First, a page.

WEA messages are sent from public safety entities certified by their State government and the Department of Homeland Security and are broadcast to a geographic area, not to specific phones.
Wireless subscribers using capable devices in that area should receive the alerts.


In order to receive WEA messages, your phone must be connected to the Boost network or one of our roaming partners that have agreed to provide WEA over their wireless networks.

 

Do WEA messages cost me anything or count against my usage?

No. Customers do not pay any messaging or data fees or incur any usage when receiving WEA messages.

 

Do I have to sign up to receive WEA messages?

No. Customers are automatically enrolled to receive WEA messages and will receive WEA messages provided they have a WEA supported device. See below for a list of WEA capable devices.

 

Can I opt out of receiving WEA messages?

You can opt in or opt out of receiving most WEA messages, with the exception of Presidential Alerts. See your phone’s User Manual for more information about Settings.

 

You said only customers in an impacted area will receive a WEA alert. Does that mean my location is being tracked?

Your location isn't requested, provided, or maintained in the delivery of a WEA message, which are broadcast within specific areas determined by the alert originators. All devices compatible with WEA that are located within a targeted zone and attached to a participating wireless network should receive a WEA message intended for that specific area, assuming the device has opted-in to receive messages.

 

I believe I was in a targeted geographic alert zone, but I didn’t receive a Wireless Emergency Alert. Why not?

Wireless Emergency Alerts are sent to cell sites providing wireless service to very specific areas. Your device may have been receiving service from a different area or adjacent area cell site, which wasn't targeted by the alert. Most WEA alerts will be re-broadcast several times to reach the maximum number of devices in the targeted area. Once a device has received an alert, it won't accept duplicate or identical alerts.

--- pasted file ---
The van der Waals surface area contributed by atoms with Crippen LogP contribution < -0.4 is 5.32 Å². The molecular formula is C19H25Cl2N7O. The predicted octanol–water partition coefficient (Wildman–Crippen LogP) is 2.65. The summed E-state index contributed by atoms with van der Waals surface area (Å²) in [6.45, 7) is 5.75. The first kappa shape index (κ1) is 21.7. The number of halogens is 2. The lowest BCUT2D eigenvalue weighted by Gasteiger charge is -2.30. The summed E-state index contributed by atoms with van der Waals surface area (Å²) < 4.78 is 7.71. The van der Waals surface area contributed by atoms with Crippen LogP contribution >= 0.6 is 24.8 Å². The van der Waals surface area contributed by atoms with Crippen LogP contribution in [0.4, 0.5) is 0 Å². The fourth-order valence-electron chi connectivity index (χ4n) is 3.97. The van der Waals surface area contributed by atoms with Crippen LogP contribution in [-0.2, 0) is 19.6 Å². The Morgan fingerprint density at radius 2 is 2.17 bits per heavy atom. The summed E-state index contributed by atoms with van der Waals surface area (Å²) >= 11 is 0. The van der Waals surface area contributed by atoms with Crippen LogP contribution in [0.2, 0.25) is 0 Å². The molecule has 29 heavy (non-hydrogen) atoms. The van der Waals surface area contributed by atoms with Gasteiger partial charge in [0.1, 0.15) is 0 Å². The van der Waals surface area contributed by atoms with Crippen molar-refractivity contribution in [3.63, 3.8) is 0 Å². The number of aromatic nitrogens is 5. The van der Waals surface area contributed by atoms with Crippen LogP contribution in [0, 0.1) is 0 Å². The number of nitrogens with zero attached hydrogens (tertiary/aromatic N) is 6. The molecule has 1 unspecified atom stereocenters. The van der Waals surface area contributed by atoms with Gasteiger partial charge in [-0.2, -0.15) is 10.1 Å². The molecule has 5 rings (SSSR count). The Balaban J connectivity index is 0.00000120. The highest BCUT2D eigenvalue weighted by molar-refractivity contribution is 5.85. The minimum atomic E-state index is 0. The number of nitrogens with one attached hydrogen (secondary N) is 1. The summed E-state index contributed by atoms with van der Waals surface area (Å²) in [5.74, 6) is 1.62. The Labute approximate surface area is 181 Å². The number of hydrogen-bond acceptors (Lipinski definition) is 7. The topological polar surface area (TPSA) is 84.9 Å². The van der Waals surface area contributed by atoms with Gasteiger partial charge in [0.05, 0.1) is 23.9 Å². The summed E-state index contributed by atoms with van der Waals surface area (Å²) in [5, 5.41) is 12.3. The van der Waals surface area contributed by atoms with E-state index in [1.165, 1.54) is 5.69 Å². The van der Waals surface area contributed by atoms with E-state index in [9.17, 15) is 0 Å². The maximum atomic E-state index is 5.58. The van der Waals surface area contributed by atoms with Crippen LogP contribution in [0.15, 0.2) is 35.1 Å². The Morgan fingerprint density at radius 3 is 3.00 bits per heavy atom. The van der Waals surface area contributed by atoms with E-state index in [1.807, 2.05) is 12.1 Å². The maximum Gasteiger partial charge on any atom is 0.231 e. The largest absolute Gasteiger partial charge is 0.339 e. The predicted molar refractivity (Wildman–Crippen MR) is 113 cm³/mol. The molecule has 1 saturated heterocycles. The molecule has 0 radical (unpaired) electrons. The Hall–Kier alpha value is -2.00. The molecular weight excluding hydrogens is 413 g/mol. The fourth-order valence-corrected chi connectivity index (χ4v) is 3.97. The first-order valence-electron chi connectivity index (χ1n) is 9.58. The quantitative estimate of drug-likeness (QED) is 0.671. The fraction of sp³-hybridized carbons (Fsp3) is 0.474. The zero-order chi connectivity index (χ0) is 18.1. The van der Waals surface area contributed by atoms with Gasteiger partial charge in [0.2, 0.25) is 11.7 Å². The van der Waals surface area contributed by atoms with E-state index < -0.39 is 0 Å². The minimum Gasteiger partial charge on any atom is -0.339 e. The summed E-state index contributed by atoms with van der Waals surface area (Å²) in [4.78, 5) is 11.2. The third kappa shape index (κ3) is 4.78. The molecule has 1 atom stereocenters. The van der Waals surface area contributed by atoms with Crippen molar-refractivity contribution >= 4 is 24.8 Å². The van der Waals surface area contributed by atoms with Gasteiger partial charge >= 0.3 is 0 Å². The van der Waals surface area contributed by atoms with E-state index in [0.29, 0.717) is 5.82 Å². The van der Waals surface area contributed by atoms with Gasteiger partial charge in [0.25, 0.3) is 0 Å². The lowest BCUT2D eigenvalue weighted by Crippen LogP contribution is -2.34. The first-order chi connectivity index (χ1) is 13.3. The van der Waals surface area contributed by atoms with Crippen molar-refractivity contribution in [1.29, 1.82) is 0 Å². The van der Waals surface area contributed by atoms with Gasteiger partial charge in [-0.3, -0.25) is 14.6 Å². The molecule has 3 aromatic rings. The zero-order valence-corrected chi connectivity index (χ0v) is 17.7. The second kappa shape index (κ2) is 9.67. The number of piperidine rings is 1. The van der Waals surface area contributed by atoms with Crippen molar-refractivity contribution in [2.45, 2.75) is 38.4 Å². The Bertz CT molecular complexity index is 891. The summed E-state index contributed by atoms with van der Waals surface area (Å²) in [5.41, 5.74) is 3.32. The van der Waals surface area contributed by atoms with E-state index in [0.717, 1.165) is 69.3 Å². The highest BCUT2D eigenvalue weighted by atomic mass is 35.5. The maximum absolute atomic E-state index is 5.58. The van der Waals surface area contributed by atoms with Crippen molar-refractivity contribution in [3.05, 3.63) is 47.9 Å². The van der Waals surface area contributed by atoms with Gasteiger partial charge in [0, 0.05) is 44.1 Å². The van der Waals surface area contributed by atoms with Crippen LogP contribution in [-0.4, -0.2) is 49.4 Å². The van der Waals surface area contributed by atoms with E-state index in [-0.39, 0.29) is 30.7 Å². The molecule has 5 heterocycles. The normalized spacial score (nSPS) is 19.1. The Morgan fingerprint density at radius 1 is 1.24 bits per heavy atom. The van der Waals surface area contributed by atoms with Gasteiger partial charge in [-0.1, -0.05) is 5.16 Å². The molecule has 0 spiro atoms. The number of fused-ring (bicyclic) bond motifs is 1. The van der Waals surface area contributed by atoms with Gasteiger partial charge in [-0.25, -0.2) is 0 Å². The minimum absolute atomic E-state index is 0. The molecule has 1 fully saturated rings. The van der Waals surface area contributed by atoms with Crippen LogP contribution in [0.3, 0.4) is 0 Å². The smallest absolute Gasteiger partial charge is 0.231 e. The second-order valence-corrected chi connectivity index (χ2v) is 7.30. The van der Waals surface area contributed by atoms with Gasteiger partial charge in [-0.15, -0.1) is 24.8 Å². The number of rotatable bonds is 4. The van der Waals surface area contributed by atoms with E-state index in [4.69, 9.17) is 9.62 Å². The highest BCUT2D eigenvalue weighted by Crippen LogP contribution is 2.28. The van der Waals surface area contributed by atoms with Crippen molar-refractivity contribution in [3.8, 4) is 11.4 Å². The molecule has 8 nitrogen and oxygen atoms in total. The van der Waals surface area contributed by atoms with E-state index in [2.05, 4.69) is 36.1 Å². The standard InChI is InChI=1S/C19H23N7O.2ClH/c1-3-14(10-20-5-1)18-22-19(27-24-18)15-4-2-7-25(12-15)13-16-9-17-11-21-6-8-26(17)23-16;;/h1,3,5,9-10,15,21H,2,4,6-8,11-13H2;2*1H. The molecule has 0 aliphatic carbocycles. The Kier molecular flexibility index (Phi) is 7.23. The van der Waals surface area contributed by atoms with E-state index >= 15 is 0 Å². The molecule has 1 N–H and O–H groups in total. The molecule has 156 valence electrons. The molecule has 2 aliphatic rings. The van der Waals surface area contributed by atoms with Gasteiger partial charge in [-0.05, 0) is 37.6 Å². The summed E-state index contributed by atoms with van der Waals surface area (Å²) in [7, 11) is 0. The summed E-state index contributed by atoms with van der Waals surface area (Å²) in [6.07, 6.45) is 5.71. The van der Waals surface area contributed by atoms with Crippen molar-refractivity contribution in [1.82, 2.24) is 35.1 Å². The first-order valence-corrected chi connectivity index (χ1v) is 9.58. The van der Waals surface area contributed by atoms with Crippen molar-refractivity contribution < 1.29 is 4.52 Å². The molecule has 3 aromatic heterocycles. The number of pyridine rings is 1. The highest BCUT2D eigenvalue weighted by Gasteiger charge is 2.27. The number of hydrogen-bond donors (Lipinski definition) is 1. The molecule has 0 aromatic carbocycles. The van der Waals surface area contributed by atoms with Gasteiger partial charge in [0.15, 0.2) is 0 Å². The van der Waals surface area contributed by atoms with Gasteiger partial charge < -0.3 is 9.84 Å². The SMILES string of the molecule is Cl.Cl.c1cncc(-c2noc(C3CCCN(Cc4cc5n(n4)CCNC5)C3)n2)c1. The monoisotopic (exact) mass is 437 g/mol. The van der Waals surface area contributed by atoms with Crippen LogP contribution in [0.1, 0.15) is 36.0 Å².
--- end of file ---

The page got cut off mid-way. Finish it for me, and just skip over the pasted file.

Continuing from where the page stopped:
Alerts will only be received by capable devices. Without a capable device, you won't receive an alert even if you are within the targeted geographic location. Additionally, certain geographic areas of our network may not fully support all new features being introduced for WEA messages, such as enhanced geo-targeting.

Devices receiving WEA Alerts can also receive special geo-targeting information which may preclude your device from receiving the alert, this functionality is required by law. The purpose of these geo-targeted messages is to only alert people in areas that will be directly affected by events in that area, to avoid inconvenience or annoyance to those outside of the geo-targeted area.

 

Does my phone support Wireless Emergency Alerts?

Most phones sold since 2012 are capable of supporting basic WEA messages. If you aren't sure if your phone is WEA-capable, check your phone's Settings menu, User Guide, or visit your phone manufacturer's support website.